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Bubba Watson

(52-degree gap-wedge, 164 yards, second tie-hole, No 10)

As soon as he saw his lie on pine straw deep in the trees to the right of the fairway, Watson knew he had the chance to play his speciality shot -- a 15-foot high wedge with 40 yards' hook which pitched on the green and ran out to 10 feet. What a winner.

Louis Oosthuizen

(4-iron, 247 yards, par-five second)

Oosthuizen forced his way into the lead on 10-under with only the fourth albatross in Masters history and the first on the second hole. Watson had to restrain himself from high-fiving the South African, who reckoned it took five holes to "get my head around it and just play the course".

Phil Mickelson

(4-iron, 240 yards, par-three fourth)

Mickelson's prospects of a fourth Green Jacket expired when his tee shot at four hit a stanchion on the stand and rebounded into bushes. He took two chops with his right hand to get out of the foliage on his way to a triple-bogey six. Despite his best efforts, he would finish two strokes outside the play-off on eight-under.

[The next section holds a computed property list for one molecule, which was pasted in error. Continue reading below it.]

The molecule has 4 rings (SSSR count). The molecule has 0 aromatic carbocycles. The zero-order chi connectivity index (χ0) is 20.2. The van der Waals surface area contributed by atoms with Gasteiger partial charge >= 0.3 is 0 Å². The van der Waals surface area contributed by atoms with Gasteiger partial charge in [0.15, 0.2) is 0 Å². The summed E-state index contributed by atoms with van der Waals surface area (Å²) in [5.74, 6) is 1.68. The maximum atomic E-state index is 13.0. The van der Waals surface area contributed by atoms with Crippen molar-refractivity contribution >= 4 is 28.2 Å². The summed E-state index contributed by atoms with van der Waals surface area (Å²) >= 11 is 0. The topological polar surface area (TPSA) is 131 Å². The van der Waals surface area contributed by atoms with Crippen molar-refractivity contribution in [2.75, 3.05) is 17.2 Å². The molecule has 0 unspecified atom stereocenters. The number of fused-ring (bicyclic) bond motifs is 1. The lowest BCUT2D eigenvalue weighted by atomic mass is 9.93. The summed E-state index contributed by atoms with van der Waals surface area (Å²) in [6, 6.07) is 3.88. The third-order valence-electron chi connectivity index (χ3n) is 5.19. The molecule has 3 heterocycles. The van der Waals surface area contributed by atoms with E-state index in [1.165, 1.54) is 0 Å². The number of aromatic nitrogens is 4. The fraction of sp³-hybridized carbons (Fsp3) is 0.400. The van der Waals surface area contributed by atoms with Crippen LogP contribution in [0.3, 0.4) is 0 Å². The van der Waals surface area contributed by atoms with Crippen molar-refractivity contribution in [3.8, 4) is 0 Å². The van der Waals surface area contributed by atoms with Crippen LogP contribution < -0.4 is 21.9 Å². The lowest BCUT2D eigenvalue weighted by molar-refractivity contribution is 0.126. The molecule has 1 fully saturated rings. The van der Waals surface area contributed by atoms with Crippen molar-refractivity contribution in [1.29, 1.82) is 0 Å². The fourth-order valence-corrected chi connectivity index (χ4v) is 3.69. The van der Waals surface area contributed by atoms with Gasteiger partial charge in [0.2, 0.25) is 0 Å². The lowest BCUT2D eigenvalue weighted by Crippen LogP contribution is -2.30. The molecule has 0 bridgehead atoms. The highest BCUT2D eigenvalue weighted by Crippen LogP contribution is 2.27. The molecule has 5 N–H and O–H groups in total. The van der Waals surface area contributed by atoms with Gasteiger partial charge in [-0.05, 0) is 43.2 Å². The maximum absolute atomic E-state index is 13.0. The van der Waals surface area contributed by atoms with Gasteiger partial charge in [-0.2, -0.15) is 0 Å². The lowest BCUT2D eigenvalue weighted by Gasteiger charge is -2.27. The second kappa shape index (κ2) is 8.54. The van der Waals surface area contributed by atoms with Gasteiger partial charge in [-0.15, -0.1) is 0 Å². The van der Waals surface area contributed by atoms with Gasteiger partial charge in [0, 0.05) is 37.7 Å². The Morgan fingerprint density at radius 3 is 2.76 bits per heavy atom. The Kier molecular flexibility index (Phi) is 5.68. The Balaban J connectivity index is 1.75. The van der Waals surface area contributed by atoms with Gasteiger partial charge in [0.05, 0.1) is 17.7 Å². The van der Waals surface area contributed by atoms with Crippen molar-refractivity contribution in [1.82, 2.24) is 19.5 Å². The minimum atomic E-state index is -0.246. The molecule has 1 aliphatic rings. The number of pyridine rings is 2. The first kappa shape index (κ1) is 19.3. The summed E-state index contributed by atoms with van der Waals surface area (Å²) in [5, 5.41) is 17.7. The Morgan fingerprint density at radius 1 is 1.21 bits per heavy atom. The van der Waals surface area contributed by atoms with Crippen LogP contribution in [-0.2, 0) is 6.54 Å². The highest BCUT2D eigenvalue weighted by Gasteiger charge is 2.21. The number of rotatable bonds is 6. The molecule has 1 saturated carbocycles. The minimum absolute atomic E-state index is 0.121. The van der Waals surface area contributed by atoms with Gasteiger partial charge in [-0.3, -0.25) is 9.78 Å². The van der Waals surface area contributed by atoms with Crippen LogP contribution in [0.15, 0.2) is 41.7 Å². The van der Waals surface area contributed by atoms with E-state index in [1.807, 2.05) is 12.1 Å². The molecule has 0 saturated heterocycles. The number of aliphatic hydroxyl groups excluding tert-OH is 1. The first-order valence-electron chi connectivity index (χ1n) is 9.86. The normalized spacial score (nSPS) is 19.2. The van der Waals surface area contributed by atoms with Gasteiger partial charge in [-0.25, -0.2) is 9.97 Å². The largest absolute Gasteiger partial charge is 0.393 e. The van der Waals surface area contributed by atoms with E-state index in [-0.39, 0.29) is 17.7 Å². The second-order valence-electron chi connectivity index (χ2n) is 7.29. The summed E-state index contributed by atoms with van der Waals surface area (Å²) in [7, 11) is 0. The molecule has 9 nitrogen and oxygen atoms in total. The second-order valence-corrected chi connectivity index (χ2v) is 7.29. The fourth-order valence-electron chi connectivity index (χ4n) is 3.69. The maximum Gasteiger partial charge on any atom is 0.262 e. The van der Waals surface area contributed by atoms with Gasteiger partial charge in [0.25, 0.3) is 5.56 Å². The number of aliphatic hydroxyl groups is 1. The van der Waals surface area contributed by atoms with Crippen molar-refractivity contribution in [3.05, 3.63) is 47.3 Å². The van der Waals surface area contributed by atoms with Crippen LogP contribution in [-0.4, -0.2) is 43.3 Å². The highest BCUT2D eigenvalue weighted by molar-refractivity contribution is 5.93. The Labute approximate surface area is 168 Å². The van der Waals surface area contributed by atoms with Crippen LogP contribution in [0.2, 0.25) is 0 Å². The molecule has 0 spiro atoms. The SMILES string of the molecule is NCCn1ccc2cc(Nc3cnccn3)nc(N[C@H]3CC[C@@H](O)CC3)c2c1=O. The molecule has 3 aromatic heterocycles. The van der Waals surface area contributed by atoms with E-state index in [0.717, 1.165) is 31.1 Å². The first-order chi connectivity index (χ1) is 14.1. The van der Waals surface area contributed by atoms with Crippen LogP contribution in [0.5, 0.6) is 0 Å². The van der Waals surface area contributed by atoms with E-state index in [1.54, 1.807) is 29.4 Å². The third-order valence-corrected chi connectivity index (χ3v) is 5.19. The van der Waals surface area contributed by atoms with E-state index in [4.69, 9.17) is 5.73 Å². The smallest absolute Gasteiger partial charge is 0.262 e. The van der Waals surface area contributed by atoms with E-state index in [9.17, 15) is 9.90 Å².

Lee Westwood

(Putter, two feet, par-four third)

Westwood set the tone for an unhappy afternoon with his putter by his "inexplicable" missed putt for par from two feet. "That's not the kind of thing that will give you confidence for the rest of the round," said Westwood, who has seven top-three finishes at the Majors, a record for a non-winner.

Bubba Watson

(Driver, 332 yards, par-five 15th)

Bubba loves to bend it like Beckham and he'll hit a draw or fade in preference to a straight shot almost every time. Yet Watson also can hit it straight when the occasion demands, like off Augusta's 15th tee. The birdie he made here was his third in a run of four which set up Bubba's victory.

Bo Van Pelt

(6-iron, 170 yards, par-three 16th)

Van Pelt set the tone for a stunning Sunday afternoon at the Masters with his early 64, which featured this ace at 16, and an eagle that was within inches of being an albatross at 13. Adam Scott holed in one with his 7-iron at the same hole roughly an hour later.

Irish Independent